Clothes Fashion

Berlin Fashion Week’s Green Showroom

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By Angela Wallace

Berlin welcomed the world to explore fashion over three hot and humid days last week. On July 3, I was grateful to hop into an air-conditioned Mercedes Benz Fashion Week shuttle to be whisked from the Ewerk Centre presenting The Ethical Fashion Show to the inspiring Green Showroom across town.

The eighth edition of the Green Showroom presented 29 exhibitors of premium avant-garde fashion collections with a focus on trends for the SS14 season. The Green Showroom champions high fashion produced under fair trade and eco-conscious conditions, with the participation of 19 international labels from abroad representing new and established brands, all hosted in the elegant Hotel Adlon Kempinski.

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Collections from designers including Aleks Kurkowski, Issie Collection, Theo + Mo and Tatjana Prijmak, incorporate emerging production methods and processing innovations, but refuse to compromise on style by maintaining a high level of quality in design. “Beyond its clear focus on fashion,” stated Olaf Schmidt, Vice President Textiles & Textile Technologies at Messe Frankfurt, “the Green Showroom concept also explores our exhibitors’ production methods and choice of materials. Most of the products on display have a special story just waiting to be told.” A compelling part of that story is the group of next-generation labels bringing their designs to market.

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After hydrating myself with a glass of lemon water from the welcoming refreshments table, I was pleased to start circling the first designer suite. I met the founder of one of my favourite French labels, Johanna Riplinger, who joined the Green Showroom for the first time this season. I discovered Johanna was as hospitable and friendly as I had hoped. “Please join us at our show on Thursday evening, “ she insisted while shaking my hand. I can see now how her soft-spoken demeanour and understated Parisian glamour are reflected in the feminine designs of her current collection that blend accessibility and aspiration. I wanted nothing more than to take her up on the offer, but I had a scheduled flight back to London. “Next time,” I promised.  I’ve since watched the video presentation half a dozen times and cursed my travel plans for missing out.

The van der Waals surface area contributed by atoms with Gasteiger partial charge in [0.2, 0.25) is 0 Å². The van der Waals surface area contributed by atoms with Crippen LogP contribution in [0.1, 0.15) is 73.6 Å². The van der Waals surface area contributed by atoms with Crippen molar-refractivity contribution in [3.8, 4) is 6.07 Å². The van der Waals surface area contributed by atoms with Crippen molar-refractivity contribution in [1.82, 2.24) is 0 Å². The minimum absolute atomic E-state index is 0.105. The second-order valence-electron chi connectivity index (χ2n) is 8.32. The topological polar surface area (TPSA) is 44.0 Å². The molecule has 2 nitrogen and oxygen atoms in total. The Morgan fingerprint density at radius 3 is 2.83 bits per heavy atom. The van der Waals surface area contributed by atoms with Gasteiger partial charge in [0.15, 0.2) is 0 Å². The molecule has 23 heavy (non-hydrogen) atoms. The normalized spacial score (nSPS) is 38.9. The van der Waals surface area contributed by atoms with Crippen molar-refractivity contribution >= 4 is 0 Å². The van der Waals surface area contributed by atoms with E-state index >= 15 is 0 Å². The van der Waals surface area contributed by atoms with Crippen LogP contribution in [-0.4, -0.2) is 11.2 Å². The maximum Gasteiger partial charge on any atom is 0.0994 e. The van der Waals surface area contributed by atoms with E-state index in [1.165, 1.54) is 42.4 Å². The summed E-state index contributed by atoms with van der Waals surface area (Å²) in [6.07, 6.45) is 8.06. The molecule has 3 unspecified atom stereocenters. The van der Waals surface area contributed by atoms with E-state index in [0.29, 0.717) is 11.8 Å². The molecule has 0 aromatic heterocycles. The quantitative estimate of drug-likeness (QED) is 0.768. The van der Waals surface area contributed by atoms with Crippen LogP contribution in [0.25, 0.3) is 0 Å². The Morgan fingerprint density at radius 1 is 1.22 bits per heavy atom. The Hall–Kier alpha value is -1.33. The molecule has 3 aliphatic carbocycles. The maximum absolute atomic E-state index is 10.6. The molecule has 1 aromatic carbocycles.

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Later that day, I was pleased to hear the familiar voice of Prakash, the founder of Coccon, an ethical and sustainable silk label out of India. I first heard Prakash speak about his award-winning silk through the Ethical Fashion Forum last year. “I was dialling in from Berlin that day and the connection was so bad I’m surprised you could hear anything I was saying!”, he joked with me. It is one thing to hear an innovator share their story in a webinar, but quite another to feel the textures and nuances in their gorgeous textiles. His silk is spectacular to the touch and his ventures into couture show a promising high-end design future for Prakash. His label supports local workers with fair wages in an impoverished and rebel-controlled region of India. They breed their own silkworms and maintain traditional, manual silk production, moving fashion forward while respectfully looking back.

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Riplinger and Prakash were among many of their prestigious peers last week. Every Green Showroom brand upholds environmental responsibility in their manufacturing processes and adheres to high social standards, including compliance with International Labour Organisation conventions, payment of living wages, and a deep understanding of suppliers involved throughout their supply chain. With these measures in place there shouldn’t be any tragedies like the horrific building collapse in Bangladesh related to these designer brands. They are committed to acting responsibly and incurring positive social and environmental dividends.

While the continued success of sustainable and ethical fashion will bring fresh design talent like Riplinger to the runway, there remain significant barriers to bringing this niche market to the mainstream. Designers and brands in both middle and high-end markets will need to offer more than a moral high ground and environmental stewardship to compel a shift in consumer preferences, but several designers demonstrated these possibilities at the Green Showroom. They can seize the opportunity to share in an irresistible lifestyle story by expressing not only who we are, but also who we hope to be.

 

Main image: Phil Dera

 



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